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    Tell your story and help Karyn out!
Dave Truss

The Three "E's" « Ed Tech Journeys - 0 views

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    Educators don't need to feel threatened by this because we still maintain our own ownership and accountability; but to educate the disaffected, angry, and powerless students in many of our traditional classrooms, we must open the circle of power to include the learners themselves.
Dave Truss

Opportunities, Access & Obstacles | David Truss :: Pair-a-dimes for Your Thoughts - 0 views

  • • Online networks help to define us.

    My Blog, My Flickr, My Space, My Facebook, My Friends, My Profile, My Second Life, My del.icio.us, MyBlogLog, My Ning Network, My Twitter, My-Whole-Life-Connected-and-On-Display-For-Anyone-And-Everyone-To-See…

  • On many levels, ‘access issues’ are key obstacles. Yet, opportunities abound! The web lets us collaborate in many different ways! So now I have to wonder: Do we want our discussions to be around what we can’t do?
    It isn’t so much about ‘New Boundaries‘ as it is about removing boundaries. There were holes in the Berlin wall for years… innovative teachers today are escapees from behind similar walls. It is time to tear the old ideological walls down. Teachers and students need access granted!
  • I’ve seen a real shift in my own thinking recently. Forget whining about access, never mind the slow speed of change, get over the obstacles! Go after meaningful results. Engage and empower students. Be a leader and a role model.
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    Forget whining about access, never mind the slow speed of change, get over the obstacles! Go after meaningful results. Engage and empower students. Be a leader and a role model.
Dave Truss

The New Face of Learning: The Internet Breaks School Walls Down | Edutopia - 0 views

  • I can say without hesitation that all my traditional educational experiences combined, everything from grade school to grad school, have not taught me as much about learning and being a learner as blogging has. My ability to easily consume other people's ideas, share my own in return, and communicate with other educators around the world has led me to dozens of smart, passionate teachers from whom I learn every day. It's also led me to technologies and techniques that leverage this newfound network in ways that look nothing like what's happening in traditional classrooms.
  • In many schools and even states, it's been, rather, a movement to block and bust: no blogs, no cell phones, no IM. We take away the powerful social technologies our kids are already using to learn and, in doing so, tell them their own tools are irrelevant. Or, instead of using the complex and challenging phenomenon of a site such as Wikipedia to teach the realities of navigating information in this new world, we prohibit its use. In fact, at this writing, the U.S. legislature is in the process of deciding whether schools and libraries should have access to any of the potential of the Read/Write Web at all. When you read this, blogs and wikis and podcasts (and much more) may be things that students (and teachers) can access and create only from off-campus.
  • I wonder whether, twenty-five or fifty years from now, when four or five billion people are connecting online, the real story of these times won't be the more global tests and transformations these technologies offered. How, as educators and learners, did we respond? Did we embrace the potentials of a connected, collaborative world and put our creative imaginations to work to reenvision our classrooms? Did we use these new tools to develop passionate, fearless, lifelong learners? Did we ourselves become those learners?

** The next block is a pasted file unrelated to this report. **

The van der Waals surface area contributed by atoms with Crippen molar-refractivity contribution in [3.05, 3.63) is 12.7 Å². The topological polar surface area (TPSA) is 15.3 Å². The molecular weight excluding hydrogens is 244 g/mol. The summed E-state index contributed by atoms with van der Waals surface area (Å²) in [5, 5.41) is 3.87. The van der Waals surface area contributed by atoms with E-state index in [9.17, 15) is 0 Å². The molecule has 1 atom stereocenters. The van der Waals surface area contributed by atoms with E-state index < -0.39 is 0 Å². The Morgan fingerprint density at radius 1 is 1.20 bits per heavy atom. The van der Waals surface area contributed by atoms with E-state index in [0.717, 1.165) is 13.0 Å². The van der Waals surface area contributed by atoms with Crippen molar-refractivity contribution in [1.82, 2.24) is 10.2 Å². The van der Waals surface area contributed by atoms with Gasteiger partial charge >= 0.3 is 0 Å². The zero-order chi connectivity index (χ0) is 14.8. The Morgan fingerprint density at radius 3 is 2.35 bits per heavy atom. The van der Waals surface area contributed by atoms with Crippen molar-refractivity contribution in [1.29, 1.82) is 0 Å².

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    I can say without hesitation that all my traditional educational experiences combined, everything from grade school to grad school, have not taught me as much about learning and being a learner as blogging has. My ability to easily consume other people's ideas, share my own in return, and communicate with other educators around the world has led me to dozens of smart, passionate teachers from whom I learn every day. It's also led me to technologies and techniques that leverage this newfound network in ways that look nothing like what's happening in traditional classrooms.
Dave Truss

YouTube - 21st century pedagogy - 0 views

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    Need to develop a new pedagogical dna for schooling in todays world in order to break from the past
Dave Truss

What I Want to Talk About - Practical Theory - 0 views

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    Chris Lehmann writes a Brilliant post: "I want to tell them..." about the things he would really like to say for a presentation. Fantastic
Dave Truss

21st Century Learning: 9 Principles for Implementation: The Big Shift - 0 views

  • Some would argue that the tension and irritation between "why" and "how" is by design. That these shifts are creating a permissive framework in education where there are no clear answers (Turner, 2004). And that in a changing educational environment the needed changes in education should be negotiated from a why approach rather than a how approach.
  • It is no longer about information management and prescriptive outcomes, but rather about building capacity- in ourselves, our faculty, our staff and in our students and then being able to contextualize the collective wisdom we gain through those relationships to making the world a better place.
    • Dave Truss
       
      It is about building capacity! That is where leadership on all levels is needed!

      It needs to happen across districts, in schools, and even 'one teacher at a time'!
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    It is about building capacity! That is where leadership on all levels is needed! It needs to happen across districts, in schools, and even 'one teacher at a time'!